The International Council of Monuments and Sites has lambasted the government for "ignoring" its obligations when it failed to address a number of issues raised by Unesco on Valletta's world heritage status.
The organisation was reacting to the news that Unesco's World Heritage Committee has asked the government to submit a state of conservation report on Valletta by February next year.
The Culture Ministry yesterday said that it was "committed to preserve the status of Valletta as a world heritage site", insisting that all efforts would be made to allay the concerns raised by Unesco.
The World Heritage Committee met to discuss conservation matters regarding a number of world heritage sites at its meeting six weeks ago, among them Valletta's.
It did not reach any conclusions on the capital city's status but flagged a number of issues which it insisted have not yet been addressed clearly by government.
The committee raised concerns on building height limitations within the city and its environs, the lack of a properly defined buffer zone and sparse information on the proposed Renzo Piano projects for City Gate.
Following a complaint received from Malta about the construction of a 16-storey building on the Tigné peninsula, the committee concluded that information submitted by government was "insufficiently clear to allow an understanding of the impact" of the building on the streetscapes of Valletta.
The committee oversees the state of conservation of sites on the prestigious list and has the power to remove them if the property has "seriously deteriorated" or when the "necessary corrective measures are not taken within the time proposed".
Ray Bondin, the president of the Malta branch of Icomos, insisted that his organisation had for years been warning about the possibility that Valletta may lose its world heritage status or be put on Unesco's danger list if the government failed to live up to the obligations imposed by the World Heritage Convention.
Icomos is one of the heritage bodies that is consulted by Unesco in deciding on the state of world heritage sites.
Dr Bondin said that Malta had an obligation to declare clear boundaries for Valletta and its buffer zone, which it failed to do. He added that the government was also obliged to give explanations on policies for high-rise buildings for sites around Valletta and how the views towards the city were protected. Apart from this, Valletta's streetscapes and skyline had to be protected.
A spokesman for the Culture Ministry said the government would be "studying" Unesco's communication and the analysis will include the recommendations made by the UN body.
"The relevant authorities, including Heritage Malta, the Superintendence of Cultural Heritage and Mepa will be working together to reply and prepare the necessary briefs by February 2010," the spokesman said.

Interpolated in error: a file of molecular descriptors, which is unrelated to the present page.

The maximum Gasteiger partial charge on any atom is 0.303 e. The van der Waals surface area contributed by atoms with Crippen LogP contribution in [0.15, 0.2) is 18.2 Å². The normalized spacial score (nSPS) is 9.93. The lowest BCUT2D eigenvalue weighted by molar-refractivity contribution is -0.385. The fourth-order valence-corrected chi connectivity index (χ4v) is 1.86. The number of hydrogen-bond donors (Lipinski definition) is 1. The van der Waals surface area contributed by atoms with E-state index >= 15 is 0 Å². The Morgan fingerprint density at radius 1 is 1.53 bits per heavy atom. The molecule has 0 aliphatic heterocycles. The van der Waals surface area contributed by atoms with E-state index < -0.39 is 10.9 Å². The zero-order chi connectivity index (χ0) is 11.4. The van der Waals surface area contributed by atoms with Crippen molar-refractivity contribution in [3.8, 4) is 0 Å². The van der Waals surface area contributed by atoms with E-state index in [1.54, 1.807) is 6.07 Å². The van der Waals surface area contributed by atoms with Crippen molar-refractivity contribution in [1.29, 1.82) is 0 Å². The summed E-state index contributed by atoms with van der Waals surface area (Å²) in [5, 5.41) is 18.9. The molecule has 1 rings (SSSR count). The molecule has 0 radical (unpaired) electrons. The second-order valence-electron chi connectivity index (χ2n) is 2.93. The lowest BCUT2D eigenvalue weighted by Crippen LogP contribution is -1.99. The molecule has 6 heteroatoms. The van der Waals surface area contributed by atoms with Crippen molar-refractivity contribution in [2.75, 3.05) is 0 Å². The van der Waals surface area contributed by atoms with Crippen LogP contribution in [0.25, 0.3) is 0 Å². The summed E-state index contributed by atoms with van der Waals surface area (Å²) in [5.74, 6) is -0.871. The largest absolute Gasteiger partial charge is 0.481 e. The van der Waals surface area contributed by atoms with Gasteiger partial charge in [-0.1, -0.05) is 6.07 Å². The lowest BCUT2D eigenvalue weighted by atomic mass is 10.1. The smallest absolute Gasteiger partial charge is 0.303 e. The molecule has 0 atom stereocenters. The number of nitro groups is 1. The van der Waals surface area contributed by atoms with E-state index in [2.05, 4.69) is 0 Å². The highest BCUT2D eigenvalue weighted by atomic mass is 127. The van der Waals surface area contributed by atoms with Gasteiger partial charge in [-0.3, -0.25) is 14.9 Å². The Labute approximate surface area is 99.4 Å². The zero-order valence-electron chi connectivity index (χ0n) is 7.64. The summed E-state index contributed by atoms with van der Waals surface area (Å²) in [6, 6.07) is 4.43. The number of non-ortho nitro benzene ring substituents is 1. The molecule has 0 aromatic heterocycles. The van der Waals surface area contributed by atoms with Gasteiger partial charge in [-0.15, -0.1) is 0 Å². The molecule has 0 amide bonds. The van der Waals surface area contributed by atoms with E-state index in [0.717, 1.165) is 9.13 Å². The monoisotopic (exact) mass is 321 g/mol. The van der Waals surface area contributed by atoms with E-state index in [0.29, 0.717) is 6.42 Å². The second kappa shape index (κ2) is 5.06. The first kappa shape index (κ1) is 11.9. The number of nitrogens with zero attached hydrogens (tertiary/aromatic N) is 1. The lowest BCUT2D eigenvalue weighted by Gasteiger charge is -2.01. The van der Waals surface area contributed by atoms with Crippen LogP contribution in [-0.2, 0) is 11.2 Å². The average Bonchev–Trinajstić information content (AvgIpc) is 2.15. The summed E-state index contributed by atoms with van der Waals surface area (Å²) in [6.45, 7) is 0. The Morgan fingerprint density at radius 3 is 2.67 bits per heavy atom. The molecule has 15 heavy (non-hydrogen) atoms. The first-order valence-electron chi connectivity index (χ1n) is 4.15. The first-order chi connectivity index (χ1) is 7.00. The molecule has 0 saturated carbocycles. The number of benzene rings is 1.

As for the Renzo Piano project, the spokesman said the government had already communicated its intentions to Unesco and the organisation would be kept "updated with all developments".
Meanwhile, heritage group Din l-Art Ħelwa also reacted to the issues raised by the Unesco committee insisting that it had objected to the high rise building in the Tigné project when it was first proposed.
The organisation reiterated its call for the suspension of permits for tall buildings until a national policy on high-rise constructions was drawn up.
It insisted that it would be a "terrible blow" if Valletta lost its world heritage status. "It would be a black mark of gross irresponsibility against both government and Mepa if this were to happen," Din l-Art Ħelwa said.
Valletta Mayor Alexei Dingli described Unesco's concerns as "genuine" insisting that the council would be following the matter to see that the issues were addressed by the government.
"Something like this does worry us. It is ironic that flats that cost a lot of money are enjoying splendid views of Valletta while the view from Valletta is not exactly a nice one. It is a one-sided affair. I understand that development cannot be stopped but we need to find the right balance," Dr Dingli insisted.
Labour spokesman for cultural heritage Owen Bonnici also called on the Prime Minister to divulge all the information that was exchanged between the government and Unesco since 2007 when the first concerns were raised.
"The Prime Minister is obliged to do all that is possible so that Valletta's privileged status is not lost," Dr Bonnici said, insisting that government had remained mum when similar concerns were raised about the Ġgantija temples in Gozo.
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